Election Reflections

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In the wake of the election, here’s some brief reflections on lessons learned and future trends.

St. Paul mayor’s race: Whaddya know #1. Voters apparently don’t like being lectured on their so-called anger issues. My all-time favorite moment of the St. Paul race came when Randy Kelly—Mr. Rageaholic Himself—called a press conference to announce that people in St. Paul had an anger problem and needed to . . . like, get over it. So he had endorsed Bush. So what? Time to move on, people!

What was he thinking? I have no idea, although being Randy, he probably thought he was offering forgiveness—because after all, he felt so personally victimized  by all this strange anger over his little presidential hug at the Xcel Center last year.

Of course, Kelly’s press conference didn’t exactly smooth things over. Take it from me, the three most dangerous words men can say to women who are furious are: Just. Calm. Down. Because that doesn’t calm us down. That makes us rummage around for firearms. Apparently, the voters in St. Paul felt the same way because Randy was blasted out of office.

As Chris Coleman and other voters kept saying, the anger about Kelly’s endorsement wasn’t personal and it certainly wasn’t irrational. It was about Bush’s policies, the moral values those policies implied and what Randy’s endorsement implied. Voters logically connected the dots and in the end, Randy, hon, they just weren’t that into you.

Minneapolis mayor’s race: Whaddya know #2. Voters apparently don’t like being dragged into a campaign over DFL ascension rights. According to the old DFL guard’s order of ascension, Peter McLaughlin was supposed to be anointed mayor after Sharon-Sayles Belton.

Four years ago, everyone in the DFL got the same memo, but the upstart R.T. Rybak ignored it, beat Sharon and knocked off heir- apparent McLaughlin in the process.

So in 2005, it was payback time for Peter and the old guard. Alas, his challenge was basically one long “Bwaaaa! R.T. butted in front of me!” Everything else-all the fear-mongering about crime and the talk of the city falling apart – seemed like background noise in search of a campaign theme. Which was why many ordinary citizens were both baffled and bored.

In the end, voter turnout was 31 percent—on the low side, even for a municipal election. But there was no sense of “ohmgod, we must get to the polls and save the city,” despite McLaughlin’s negative campaign which was so over the top, by the end it was sounding . . . well, almost Republican.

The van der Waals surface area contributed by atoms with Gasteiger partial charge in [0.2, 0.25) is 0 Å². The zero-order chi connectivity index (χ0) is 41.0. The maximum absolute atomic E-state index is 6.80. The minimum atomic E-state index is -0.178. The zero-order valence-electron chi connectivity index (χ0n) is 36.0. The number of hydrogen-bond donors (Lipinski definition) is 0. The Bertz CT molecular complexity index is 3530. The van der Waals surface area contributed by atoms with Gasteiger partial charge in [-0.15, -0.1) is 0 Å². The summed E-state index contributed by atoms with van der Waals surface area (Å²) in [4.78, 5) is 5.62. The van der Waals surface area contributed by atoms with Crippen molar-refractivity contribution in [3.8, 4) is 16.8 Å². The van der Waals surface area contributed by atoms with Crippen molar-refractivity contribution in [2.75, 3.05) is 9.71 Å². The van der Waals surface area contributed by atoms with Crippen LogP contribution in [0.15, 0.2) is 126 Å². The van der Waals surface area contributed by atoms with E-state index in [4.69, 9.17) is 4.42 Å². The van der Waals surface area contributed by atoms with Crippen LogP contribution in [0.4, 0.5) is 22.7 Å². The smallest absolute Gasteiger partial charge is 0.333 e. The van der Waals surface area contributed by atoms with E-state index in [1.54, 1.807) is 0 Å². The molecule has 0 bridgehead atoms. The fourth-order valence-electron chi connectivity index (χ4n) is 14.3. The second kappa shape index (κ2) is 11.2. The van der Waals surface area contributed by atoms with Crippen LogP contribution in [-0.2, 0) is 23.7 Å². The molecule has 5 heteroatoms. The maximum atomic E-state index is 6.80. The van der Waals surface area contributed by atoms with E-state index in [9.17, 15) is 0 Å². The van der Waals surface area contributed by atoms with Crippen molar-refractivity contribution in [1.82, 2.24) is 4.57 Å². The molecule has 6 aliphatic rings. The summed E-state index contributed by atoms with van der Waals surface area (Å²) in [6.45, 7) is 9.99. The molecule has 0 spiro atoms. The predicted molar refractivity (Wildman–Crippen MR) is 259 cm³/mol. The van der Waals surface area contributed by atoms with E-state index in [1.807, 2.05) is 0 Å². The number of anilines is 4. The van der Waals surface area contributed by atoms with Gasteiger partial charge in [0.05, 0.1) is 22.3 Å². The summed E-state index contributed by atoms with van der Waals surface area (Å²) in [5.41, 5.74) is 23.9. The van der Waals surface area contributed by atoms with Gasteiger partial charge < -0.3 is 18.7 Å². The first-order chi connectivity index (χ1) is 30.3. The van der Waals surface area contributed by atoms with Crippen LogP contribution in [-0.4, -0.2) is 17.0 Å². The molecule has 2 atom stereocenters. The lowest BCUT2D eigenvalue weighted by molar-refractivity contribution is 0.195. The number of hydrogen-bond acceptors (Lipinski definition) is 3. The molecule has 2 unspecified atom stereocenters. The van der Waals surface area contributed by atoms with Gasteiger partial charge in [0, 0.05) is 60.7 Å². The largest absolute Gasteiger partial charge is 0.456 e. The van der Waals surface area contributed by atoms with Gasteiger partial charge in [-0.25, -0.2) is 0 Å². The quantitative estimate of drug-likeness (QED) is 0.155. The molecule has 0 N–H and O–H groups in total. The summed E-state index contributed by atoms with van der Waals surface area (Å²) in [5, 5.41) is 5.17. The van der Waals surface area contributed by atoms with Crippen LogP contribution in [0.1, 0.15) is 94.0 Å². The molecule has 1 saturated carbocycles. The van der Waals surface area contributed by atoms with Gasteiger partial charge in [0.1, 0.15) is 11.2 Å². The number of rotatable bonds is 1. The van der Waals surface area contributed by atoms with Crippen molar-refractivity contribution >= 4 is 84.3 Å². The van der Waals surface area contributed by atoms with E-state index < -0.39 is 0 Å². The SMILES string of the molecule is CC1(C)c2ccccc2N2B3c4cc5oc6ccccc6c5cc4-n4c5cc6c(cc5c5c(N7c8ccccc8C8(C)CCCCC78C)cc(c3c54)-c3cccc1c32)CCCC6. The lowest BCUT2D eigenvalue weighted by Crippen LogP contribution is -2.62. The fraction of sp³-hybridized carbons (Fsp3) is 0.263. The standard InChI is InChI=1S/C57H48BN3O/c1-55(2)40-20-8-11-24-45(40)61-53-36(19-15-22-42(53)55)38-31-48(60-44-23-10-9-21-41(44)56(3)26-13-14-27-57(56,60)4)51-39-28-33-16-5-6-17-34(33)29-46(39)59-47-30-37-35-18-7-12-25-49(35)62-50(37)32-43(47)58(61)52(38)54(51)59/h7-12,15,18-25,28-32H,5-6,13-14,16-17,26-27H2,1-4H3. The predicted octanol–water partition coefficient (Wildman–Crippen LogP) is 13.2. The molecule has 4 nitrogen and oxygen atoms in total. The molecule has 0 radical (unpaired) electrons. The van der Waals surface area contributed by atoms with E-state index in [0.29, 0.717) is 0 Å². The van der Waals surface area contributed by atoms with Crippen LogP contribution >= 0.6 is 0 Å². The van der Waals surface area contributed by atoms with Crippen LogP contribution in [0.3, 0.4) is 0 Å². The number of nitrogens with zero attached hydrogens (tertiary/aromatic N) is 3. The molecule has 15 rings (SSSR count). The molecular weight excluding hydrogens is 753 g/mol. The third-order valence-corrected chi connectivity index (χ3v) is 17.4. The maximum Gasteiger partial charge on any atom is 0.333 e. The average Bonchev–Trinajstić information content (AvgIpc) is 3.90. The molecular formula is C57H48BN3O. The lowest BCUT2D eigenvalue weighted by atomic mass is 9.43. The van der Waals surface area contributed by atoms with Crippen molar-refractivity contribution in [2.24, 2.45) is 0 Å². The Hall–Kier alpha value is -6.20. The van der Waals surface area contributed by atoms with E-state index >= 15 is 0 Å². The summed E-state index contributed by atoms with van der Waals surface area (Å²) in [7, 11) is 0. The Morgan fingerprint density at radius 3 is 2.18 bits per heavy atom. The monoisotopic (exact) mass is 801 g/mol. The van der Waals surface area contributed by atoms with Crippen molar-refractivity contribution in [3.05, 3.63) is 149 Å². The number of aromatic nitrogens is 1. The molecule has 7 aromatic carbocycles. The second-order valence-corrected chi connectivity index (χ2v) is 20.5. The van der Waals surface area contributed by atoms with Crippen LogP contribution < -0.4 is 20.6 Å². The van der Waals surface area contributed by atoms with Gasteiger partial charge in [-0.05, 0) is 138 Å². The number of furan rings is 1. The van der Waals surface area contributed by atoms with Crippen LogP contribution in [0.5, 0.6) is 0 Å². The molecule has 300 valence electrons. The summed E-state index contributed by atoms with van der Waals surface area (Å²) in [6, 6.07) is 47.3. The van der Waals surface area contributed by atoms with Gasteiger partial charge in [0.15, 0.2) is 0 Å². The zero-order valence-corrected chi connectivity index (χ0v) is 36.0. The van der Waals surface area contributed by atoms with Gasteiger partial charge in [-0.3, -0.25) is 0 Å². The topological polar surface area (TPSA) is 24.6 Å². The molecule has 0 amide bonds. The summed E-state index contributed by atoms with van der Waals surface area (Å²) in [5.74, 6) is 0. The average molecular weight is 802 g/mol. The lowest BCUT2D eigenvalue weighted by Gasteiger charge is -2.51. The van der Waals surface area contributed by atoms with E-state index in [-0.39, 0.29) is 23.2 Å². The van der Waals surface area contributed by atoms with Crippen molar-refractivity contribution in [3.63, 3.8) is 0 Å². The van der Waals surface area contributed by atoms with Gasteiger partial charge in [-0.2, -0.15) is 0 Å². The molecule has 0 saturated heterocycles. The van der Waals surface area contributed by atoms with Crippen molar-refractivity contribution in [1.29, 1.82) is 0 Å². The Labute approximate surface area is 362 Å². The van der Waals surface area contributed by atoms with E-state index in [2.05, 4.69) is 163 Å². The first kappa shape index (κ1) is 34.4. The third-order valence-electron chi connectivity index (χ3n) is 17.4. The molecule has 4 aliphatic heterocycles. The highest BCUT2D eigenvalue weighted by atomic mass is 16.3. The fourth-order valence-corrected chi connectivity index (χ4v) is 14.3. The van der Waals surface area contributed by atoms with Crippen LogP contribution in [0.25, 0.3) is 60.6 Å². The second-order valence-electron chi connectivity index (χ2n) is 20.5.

After their loss, McLaughlin supporters bitterly complained about apathy. But honestly, how should voters have reacted to one man’s quest to avenge a breach in the proper DFL ascension to the mayoral throne four years ago?

Yawn. Shrug. Well, yeah. That’s how I felt too.

Honest budgets are the new sexy. Rybak campaigned on having a sound, sustainable no-gimmicks budget. He paid down city debts and presided over tax increases. According to conventional wisdom, this is that path to ruin. But it seemed to go over big in Minneapolis and not just for Rybak.

I live in Ward 13, in the far southwestern corner of the city where DFL- endorsed candidates haven’t won a council race in 12 years. Yet DFL newcomer Betsy Hodges just beat Lisa McDonald, the independent candidate by 64 to 36 percent.

Hodges ran on the platform of open, honest fiscal policy—which doesn’t sound particularly galvanizing. But at end of the campaign, at the only debate between the two candidates, I watched as Hodges talked passionately about a sustainable budget as the ultimate proof of what we value and whether we’re grown-up enough to be serious about it and people seemed riveted. They were nodding. You could almost feel the relief in the room—enough of the dumb accounting shifts, enough of promising everything but paying for nothing. Time to act like grown-ups!

The “T” word is no longer the big taboo. Statewide, 76 percent of the school referendums passed, the highest passage rate since 1999. People all across the state voluntarily raised their taxes to support public schools. Whatever will we tell David Strom?

Alert Lassie! Timmy may be about to fall down the same well as Randy. My other favorite political moment came in late October when I was driving around on a gorgeous fall day, listening to Gov. Tim Pawlenty being interviewed on Minnesota Public Radio. Tim was telling Kerri Miller that he’d stick with Bush no matter what; that running away just because the president’s approval ratings were in this little (temporary) dip would be the “weenie” thing to do.

As a Democrat, all I could say was, Be The Man, Tim! Hug that presidential tar-baby to your chest! You go guy!

But here’s my prediction: In less than a year, when Tim runs for his second term as governor, he’s going to find himself so very busy talking about jobs, jobs, jobs, (not to mention gays, gays, gays) that alas, he and W. won’t be able to get together for anything, not even a quickie little heterosexual hug at the Xcel Center.

But God forbid, it won’t be a weenie thing at all. It will simply be a scheduling thing.

Yes, I’m sure that’s all it will be . . . just a scheduling thing.

Lynnell Mickelsen is a Minneapolis writer.

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